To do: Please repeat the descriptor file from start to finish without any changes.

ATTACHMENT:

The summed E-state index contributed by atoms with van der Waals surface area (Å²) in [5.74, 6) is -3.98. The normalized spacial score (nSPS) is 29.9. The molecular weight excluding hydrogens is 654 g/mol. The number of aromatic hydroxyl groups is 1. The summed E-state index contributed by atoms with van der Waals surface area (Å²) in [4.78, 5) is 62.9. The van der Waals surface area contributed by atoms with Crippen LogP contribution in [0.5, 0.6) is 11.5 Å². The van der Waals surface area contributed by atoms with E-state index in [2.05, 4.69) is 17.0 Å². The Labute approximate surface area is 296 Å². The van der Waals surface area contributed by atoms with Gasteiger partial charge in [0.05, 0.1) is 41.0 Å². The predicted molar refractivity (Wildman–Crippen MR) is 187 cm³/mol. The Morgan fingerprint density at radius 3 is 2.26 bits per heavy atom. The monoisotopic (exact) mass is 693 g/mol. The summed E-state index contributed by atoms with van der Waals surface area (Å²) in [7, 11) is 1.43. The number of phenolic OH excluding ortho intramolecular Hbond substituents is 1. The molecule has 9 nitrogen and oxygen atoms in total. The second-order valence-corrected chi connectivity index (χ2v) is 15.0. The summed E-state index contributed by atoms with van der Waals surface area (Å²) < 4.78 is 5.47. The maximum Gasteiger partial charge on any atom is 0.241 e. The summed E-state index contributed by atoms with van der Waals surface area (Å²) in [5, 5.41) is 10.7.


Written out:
The summed E-state index contributed by atoms with van der Waals surface area (Å²) in [5.74, 6) is -3.98. The normalized spacial score (nSPS) is 29.9. The molecular weight excluding hydrogens is 654 g/mol. The number of aromatic hydroxyl groups is 1. The summed E-state index contributed by atoms with van der Waals surface area (Å²) in [4.78, 5) is 62.9. The van der Waals surface area contributed by atoms with Crippen LogP contribution in [0.5, 0.6) is 11.5 Å². The van der Waals surface area contributed by atoms with E-state index in [2.05, 4.69) is 17.0 Å². The Labute approximate surface area is 296 Å². The van der Waals surface area contributed by atoms with Gasteiger partial charge in [0.05, 0.1) is 41.0 Å². The predicted molar refractivity (Wildman–Crippen MR) is 187 cm³/mol. The Morgan fingerprint density at radius 3 is 2.26 bits per heavy atom. The monoisotopic (exact) mass is 693 g/mol. The summed E-state index contributed by atoms with van der Waals surface area (Å²) in [7, 11) is 1.43. The number of phenolic OH excluding ortho intramolecular Hbond substituents is 1. The molecule has 9 nitrogen and oxygen atoms in total. The second-order valence-corrected chi connectivity index (χ2v) is 15.0. The summed E-state index contributed by atoms with van der Waals surface area (Å²) < 4.78 is 5.47. The maximum Gasteiger partial charge on any atom is 0.241 e. The summed E-state index contributed by atoms with van der Waals surface area (Å²) in [5, 5.41) is 10.7.